Bitcoin ATMs wane in popularity as installations said to hit two-year low
The number of bitcoin (BTC-USD) ATM installations across the globe dropped to the lowest level since 2021, even as most cryptocurrency prices bounced this year, alternative data provider AltIndex said in a recent report.
Bitcoin (BTC-USD) ATMs (Automated Teller Machines), also known as BTMs, are kiosks that enable customers to buy and also sometimes sell bitcoin with cash or a debit card. Designed to make it easy to convert cash to bitcoin, funds are transferred to a consumer’s digital wallet and are verified and recorded on the blockchain, a secured public ledger.
But the popularity of BTMs has been losing ground since December, when the number of global BTMs reached an all-time high, the Wednesday report said. The number installed since then has plunged 17% to 32.5K in October. In January 2020, before the pandemic-induced a historic surge in crypto prices, the number of BTMs totaled just 6.36K.
AltIndex attributed the decline to “market volatility seen in the past ten months and the controversies about their potentially criminal use.”
To that end, the Federal Reserve Bank of Kansas City has laid out a slew of risks of BTMs, from “predatory inclusion” to money laundering, that could eventually effect consumers and future regulation.
“The relative anonymity of transactions, along with the speed, convenience, and irreversibility of the cash-to-crypto conversion make BTMs ideal for money launderers,” the Kansas City Fed wrote in an August article.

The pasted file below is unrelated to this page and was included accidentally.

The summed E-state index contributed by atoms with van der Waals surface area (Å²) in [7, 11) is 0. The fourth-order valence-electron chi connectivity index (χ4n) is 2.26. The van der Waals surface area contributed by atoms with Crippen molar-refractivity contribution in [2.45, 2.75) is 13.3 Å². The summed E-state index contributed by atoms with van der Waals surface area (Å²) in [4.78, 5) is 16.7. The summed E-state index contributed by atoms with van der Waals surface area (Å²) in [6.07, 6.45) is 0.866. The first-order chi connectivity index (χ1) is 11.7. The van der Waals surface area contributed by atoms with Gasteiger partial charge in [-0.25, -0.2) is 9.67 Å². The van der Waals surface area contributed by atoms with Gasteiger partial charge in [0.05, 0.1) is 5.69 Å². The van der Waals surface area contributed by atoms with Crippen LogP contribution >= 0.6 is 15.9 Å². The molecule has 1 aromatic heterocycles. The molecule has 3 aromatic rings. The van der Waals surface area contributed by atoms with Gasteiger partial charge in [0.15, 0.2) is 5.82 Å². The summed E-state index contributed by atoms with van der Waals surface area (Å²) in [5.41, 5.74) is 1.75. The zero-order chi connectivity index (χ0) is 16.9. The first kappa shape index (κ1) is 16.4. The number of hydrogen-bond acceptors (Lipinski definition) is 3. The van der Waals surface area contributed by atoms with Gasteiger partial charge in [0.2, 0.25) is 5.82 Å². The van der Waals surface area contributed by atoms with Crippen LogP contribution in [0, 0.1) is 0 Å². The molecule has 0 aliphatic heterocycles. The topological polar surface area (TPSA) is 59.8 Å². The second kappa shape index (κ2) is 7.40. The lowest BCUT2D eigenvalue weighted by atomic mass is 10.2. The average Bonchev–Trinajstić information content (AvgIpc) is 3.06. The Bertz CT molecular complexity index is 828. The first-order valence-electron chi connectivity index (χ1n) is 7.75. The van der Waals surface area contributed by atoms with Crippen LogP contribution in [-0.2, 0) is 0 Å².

The U.S., which is home to the largest number of BTMs, saw the biggest drop in BTM installations. As of last week, the world’s largest economy hosted 26.7K machines, down from 34.2K in December. Even so, the U.S. has eighteen times more BTMs than Europe, which had some 1.5K. Asia has the least installed machines at less than 350.
Interestingly, the peak in the number of BTM installations late last year coincided with a wider crypto market downturn that led to a barrage of high-profile failures across the industry. Now it appears the BTM/crypto relationship has started to disconnect, with BTM installations down for the year despite higher crypto prices. Although bitcoin (BTC-USD) itself climbed 77.2% YTD, it’s still down nearly 60% from its record highs.
Bitcoin Depot (BTM), which allows consumers to buy bitcoin (BTC-USD) for cash at over 3.5K locations, has seen its stock drop 73% YTD. Still, B. Riley analyst Hal Goetsch has rated the stock a Buy, calling it a “way to express an investment view for the broader consumer adoption of Bitcoin without being highly correlated to price swings of the cryptocurrency market.”